Fusarium head blight in wheat crops
Fusarium head blight is showing up in many wheat crops and should be taken into account during harvest.
have been widespread recent reports of fusarium head blight (FHB) in wheat
crops throughout Canterbury. Fusarium head blight of wheat, also known as head
scab, is most easily recognised on immature heads where one or more spikelets
in each head appear prematurely bleached. Sometimes large areas of heads may be
affected, and where infection is severe, pink or orange spore masses can be
seen on diseased spikelets. Fusarium damaged grains are pink or chalky white
and shrivelled. This disease can cause significant yield losses where
conditions favour the disease, and grain from affected crops may be less
palatable to stock than healthy grain and may contain mycotoxins (a toxin
produced by fungi).
It is important to know that not all species of Fusarium produce mycotoxins. F. crookwellense, F. culmorum and F. graminearum can produce mycotoxins but other species are not considered major producers. The incidence of different species of Fusarium fungi in New Zealand grain varies from year to year and by grain type, harvest date, region and the weather conditions in the season. A survey in 2000 found that the Fusarium species present in Canterbury were not major producers of mycotoxins. Samples from two wheat crops grown near Methven in December 2018 were identified as Monographella nivalis (snow mould), a species usually included with the Fusarium group of fungi that does not produce mycotoxins. However, since we do not know if all the recent reports of FHB are caused by non-mycotoxin producing species, it makes sense for growers to take precautions to minimize the risk of harvesting and storing Fusarium contaminated grain.
Wet weather promotes Fusarium development and during flowering (GS60-69) crops are particularly susceptible to head blight infection. The higher the rainfall through flowering the higher the risk. Rainfall through December was high in Canterbury ranging from 62 mm at Chertsey to 177 mm at Methven. At harvest, Fusarium mycotoxins may increase if wet weather causes delays. Also, mycotoxins may increase if the grain has a high moisture content in storage.Suggested Actions:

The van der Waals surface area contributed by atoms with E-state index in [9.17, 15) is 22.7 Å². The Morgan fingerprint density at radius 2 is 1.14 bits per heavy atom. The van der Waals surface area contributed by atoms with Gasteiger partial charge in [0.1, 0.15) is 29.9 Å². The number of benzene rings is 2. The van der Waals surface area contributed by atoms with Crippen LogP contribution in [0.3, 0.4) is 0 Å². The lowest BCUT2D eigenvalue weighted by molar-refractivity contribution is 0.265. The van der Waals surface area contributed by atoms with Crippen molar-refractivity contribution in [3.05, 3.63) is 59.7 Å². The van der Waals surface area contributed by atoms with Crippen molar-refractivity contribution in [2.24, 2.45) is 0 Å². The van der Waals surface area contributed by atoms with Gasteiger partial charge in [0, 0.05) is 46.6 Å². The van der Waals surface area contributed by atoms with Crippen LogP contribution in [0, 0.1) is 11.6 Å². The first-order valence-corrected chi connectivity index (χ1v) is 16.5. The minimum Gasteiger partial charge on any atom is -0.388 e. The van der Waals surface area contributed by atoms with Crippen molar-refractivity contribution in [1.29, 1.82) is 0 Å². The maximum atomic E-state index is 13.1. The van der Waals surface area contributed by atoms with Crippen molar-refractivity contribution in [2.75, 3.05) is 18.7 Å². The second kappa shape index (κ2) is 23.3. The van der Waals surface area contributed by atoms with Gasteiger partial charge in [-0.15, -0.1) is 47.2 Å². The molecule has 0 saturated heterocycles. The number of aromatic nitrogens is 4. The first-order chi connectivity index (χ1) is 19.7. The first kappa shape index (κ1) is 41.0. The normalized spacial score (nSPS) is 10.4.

- Harvest fusarium affected wheat crops as soon as possible once ripe.
- Consult the combine manual. Combine
adjustments should follow the manufacturer’s manual when first going to the
field. Once in the field, operators should invest the time to sample the grain
and make adjustments.
- The most important adjustments include concave clearance, screen openings and cylinder and fan speeds. This is particularly important when dealing with compromised grain quality.
- If it is determined that grain quality is not an issue, more conventional settings should be used to minimize grain loss.
- Fan speed
- Many, but not all, Fusarium-infected kernels are shrunken and have lower densities. Increasing the combine’s fan speed can greatly increase the number of lighter kernels blown out the back of the combine.
- Harvest and store grain with fusarium contaminated grain separately.
farm practices will minimise the risk of mycotoxins. Damp grain needs to be
dried to minimise risk.
AHDB, 2016, Guidelines to minimise the risk of fusarium mycotoxins in cereals.
FAR Cereal Update No. 123. Fusarium head blight control.
FAR Cereal Update No. 102. Grain quality – mycotoxins.
Michigan State University Extension, 2013, Wheat harvest: Minimizing the risk of Fusarium head scab losses.